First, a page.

The good news is low-code application models are the solution to a significant percentage of the technical-debt problem. Rather than an ever growing mountain of spaghetti code, new app development, as well as integrations across systems, take the form of easy-to-understand models. Beyond the fact that these model-based apps are dramatically easier to build than traditional, hand-coded apps, the models actually serve as run-time interfaces for system administrators, who can monitor with a glance the stage at which a process instance has progressed.
Because these models are easy to understand,
-they can function as departmental APIs—visual guides of operational procedures to departmental and non-departmental staff.
-they can be maintained by anyone with process knowledge and platform credentials.
It all comes down to a technical balance sheet. Where hand-coded apps written against system APIs become ongoing costs, clearly on the Debt side, low-code application models pull their own weight. They require maintenance, of course, but, relatively speaking, very little, and once they’re built, deliver value beyond the software functionality they provide on an ongoing basis. Put another way, low-code models are technical assets.
Reason #5—Extensibility through Coding
So what’s the difference between “no-code” and “low-code”? Well, assuming there really is such a thing as a no-code platform, it would be based on the notion that every conceivable activity, form control, etc. imaginable for every system and web service in use at any given time would be pre-built by the vendor. The other alternative, of course, would be an acknowledgement by the vendor that its no-code platform simply couldn’t do everything any particular customer might need, which would tend to dampen long-term prospects.
The point with this level of extensibility is that a true, enterprise-class, low-code platform will be equipped to build just about any kind of business application you could come up with. And knowing that there really is no glass ceiling with low-code platforms is a gigantic security blanket—you’ll never have to abandon a promising, experimental application because your platform won’t go where you need it to. (Again, make sure you choose a platform that can play at this level.)
Reason 6—Responsive Business Applications
So, you’ve heard of responsive websites, which will reconfigure on-the-fly to fit different devices. Well, elite low-code platforms will not only dynamically reconfigure forms—adding, resizing, or eliminating fields and other controls—to fit devices, but low code apps can be easily configured at the component level (forms/activities/controls) to fit the needs of disparate business units; can be designed, in some use cases, to self adapt to changing business conditions; and can be modified at runtime, all without coding. Put another way, a single, low-code app can be repurposed any number of different times and ways, and all instances can run in parallel. Good luck pulling that off with Java/Python/etc. on an experimental schedule and budget.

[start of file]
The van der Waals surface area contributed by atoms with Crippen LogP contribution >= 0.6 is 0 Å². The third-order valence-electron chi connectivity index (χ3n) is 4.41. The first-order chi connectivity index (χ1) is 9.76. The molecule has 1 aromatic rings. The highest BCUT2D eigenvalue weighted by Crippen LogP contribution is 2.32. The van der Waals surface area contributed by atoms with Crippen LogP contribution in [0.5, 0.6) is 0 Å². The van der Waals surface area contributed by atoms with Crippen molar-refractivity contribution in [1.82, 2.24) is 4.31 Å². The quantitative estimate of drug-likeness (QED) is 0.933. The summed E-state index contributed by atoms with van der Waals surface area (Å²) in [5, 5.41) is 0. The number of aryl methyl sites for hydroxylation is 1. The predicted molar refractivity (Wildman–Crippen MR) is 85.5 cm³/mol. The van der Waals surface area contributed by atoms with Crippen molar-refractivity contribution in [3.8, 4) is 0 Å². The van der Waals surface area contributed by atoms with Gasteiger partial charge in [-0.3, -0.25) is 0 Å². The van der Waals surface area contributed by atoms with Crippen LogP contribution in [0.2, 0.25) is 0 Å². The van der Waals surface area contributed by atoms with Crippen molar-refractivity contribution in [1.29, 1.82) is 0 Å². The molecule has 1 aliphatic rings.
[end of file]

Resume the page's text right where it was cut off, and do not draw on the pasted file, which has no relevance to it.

NOTE: To learn more about this level of functionality, drop us a line. We’ll be happy to show you how an elite BPM-enabled Application Platform as a Service can do all of this and more.
Reason #7—Mid-Execution Updates
In a June 2014 publication, Forrester divided the low-code space into three sectors: general app platforms, web content platforms, and business process platforms (BPMS). The last one—BPMS—is especially applicable for most IT departments, these days, because of the need to build workflow-centric apps that are triggered by events.
And there are two key characteristics of process apps that must be noted: First, business requirements for these types of composite process apps tend to change frequently, which changes must be reflected in the apps; and second, organizational processes could take months—even years—to complete.
Furthermore, depending on your organization, you could have dozens, hundreds, or thousands of processes in mid-execution at any given time, which brings up an important question: What happens if you’ve got thousands of instances of long-running processes mid-execution and one or more important business requirements or conditions change?
In such a scenario, taking a process app offline to fix it is almost unthinkable—all sub processes would be orphaned, and your organization would have to start all running processes over. And yet that’s exactly what you’d need to do if you had hand coded such process apps. But take fair warning—choosing a low-code platform that doesn’t allow for mid-flight updates will leave you with the similar sort of Sophie’s choice scenario.
The good news is that elite BPMS-enabled low-code platforms are built to handle exactly this sort of inevitable scenario, a fact which, alone, makes them the perfect choice for Mode 2 development.
Is There a Downside to Low Code?
What I’m describing is the state of the art for low-code platforms, especially the ones that emphasize process-centric capabilities. But that doesn’t mean there won’t be challenges. Power and sophistication breed complexity. Consequently, enterprise-class, low-code platforms are the domain of power users—those who understand computing at a deep level and have the experience and skills necessary to learn and utilize the extensive features of such platforms. In other words, not just anyone can do it.
Obviously, not all platforms have pre-built stencils (collections of activities) for every software system and business application. In other words, if, for example, your organization uses Microsoft’s Dynamics CRM, make sure your low-code platform of choice deals with Microsoft related products. And if it doesn’t, that’s where extensibility comes in, which will require some work by your IT department. Still a little work is way better than a massive, ongoing Mode 1 development agenda that requires programmer resources, exclusively.